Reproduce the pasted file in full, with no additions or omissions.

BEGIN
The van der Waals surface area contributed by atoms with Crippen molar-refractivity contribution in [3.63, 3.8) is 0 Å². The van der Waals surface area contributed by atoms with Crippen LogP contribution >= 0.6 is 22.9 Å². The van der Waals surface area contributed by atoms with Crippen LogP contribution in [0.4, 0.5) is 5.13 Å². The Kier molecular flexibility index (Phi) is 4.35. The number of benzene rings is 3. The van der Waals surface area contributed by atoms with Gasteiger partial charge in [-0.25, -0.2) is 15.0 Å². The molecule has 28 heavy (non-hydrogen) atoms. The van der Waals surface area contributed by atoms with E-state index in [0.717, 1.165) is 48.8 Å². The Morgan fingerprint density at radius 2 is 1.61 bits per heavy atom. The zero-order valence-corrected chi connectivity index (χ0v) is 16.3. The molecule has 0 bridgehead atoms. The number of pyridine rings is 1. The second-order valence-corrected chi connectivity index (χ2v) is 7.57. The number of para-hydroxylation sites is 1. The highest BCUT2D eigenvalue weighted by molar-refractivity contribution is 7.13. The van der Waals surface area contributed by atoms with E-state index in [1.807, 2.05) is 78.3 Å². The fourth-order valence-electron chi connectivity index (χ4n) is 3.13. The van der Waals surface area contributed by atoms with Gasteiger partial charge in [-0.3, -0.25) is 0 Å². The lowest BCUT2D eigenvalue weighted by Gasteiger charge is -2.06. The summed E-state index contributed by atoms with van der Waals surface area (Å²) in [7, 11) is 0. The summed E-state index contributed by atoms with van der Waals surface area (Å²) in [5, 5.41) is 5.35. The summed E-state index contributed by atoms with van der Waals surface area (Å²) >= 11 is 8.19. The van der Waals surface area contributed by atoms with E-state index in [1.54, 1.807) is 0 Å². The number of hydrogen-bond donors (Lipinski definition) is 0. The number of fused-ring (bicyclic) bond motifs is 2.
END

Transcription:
The van der Waals surface area contributed by atoms with Crippen molar-refractivity contribution in [3.63, 3.8) is 0 Å². The van der Waals surface area contributed by atoms with Crippen LogP contribution >= 0.6 is 22.9 Å². The van der Waals surface area contributed by atoms with Crippen LogP contribution in [0.4, 0.5) is 5.13 Å². The Kier molecular flexibility index (Phi) is 4.35. The number of benzene rings is 3. The van der Waals surface area contributed by atoms with Gasteiger partial charge in [-0.25, -0.2) is 15.0 Å². The molecule has 28 heavy (non-hydrogen) atoms. The van der Waals surface area contributed by atoms with E-state index in [0.717, 1.165) is 48.8 Å². The Morgan fingerprint density at radius 2 is 1.61 bits per heavy atom. The zero-order valence-corrected chi connectivity index (χ0v) is 16.3. The molecule has 0 bridgehead atoms. The number of pyridine rings is 1. The second-order valence-corrected chi connectivity index (χ2v) is 7.57. The number of para-hydroxylation sites is 1. The highest BCUT2D eigenvalue weighted by molar-refractivity contribution is 7.13. The van der Waals surface area contributed by atoms with E-state index in [1.807, 2.05) is 78.3 Å². The fourth-order valence-electron chi connectivity index (χ4n) is 3.13. The van der Waals surface area contributed by atoms with Gasteiger partial charge in [-0.3, -0.25) is 0 Å². The lowest BCUT2D eigenvalue weighted by Gasteiger charge is -2.06. The summed E-state index contributed by atoms with van der Waals surface area (Å²) in [7, 11) is 0. The summed E-state index contributed by atoms with van der Waals surface area (Å²) in [5, 5.41) is 5.35. The summed E-state index contributed by atoms with van der Waals surface area (Å²) >= 11 is 8.19. The van der Waals surface area contributed by atoms with E-state index in [1.54, 1.807) is 0 Å². The number of hydrogen-bond donors (Lipinski definition) is 0. The number of fused-ring (bicyclic) bond motifs is 2.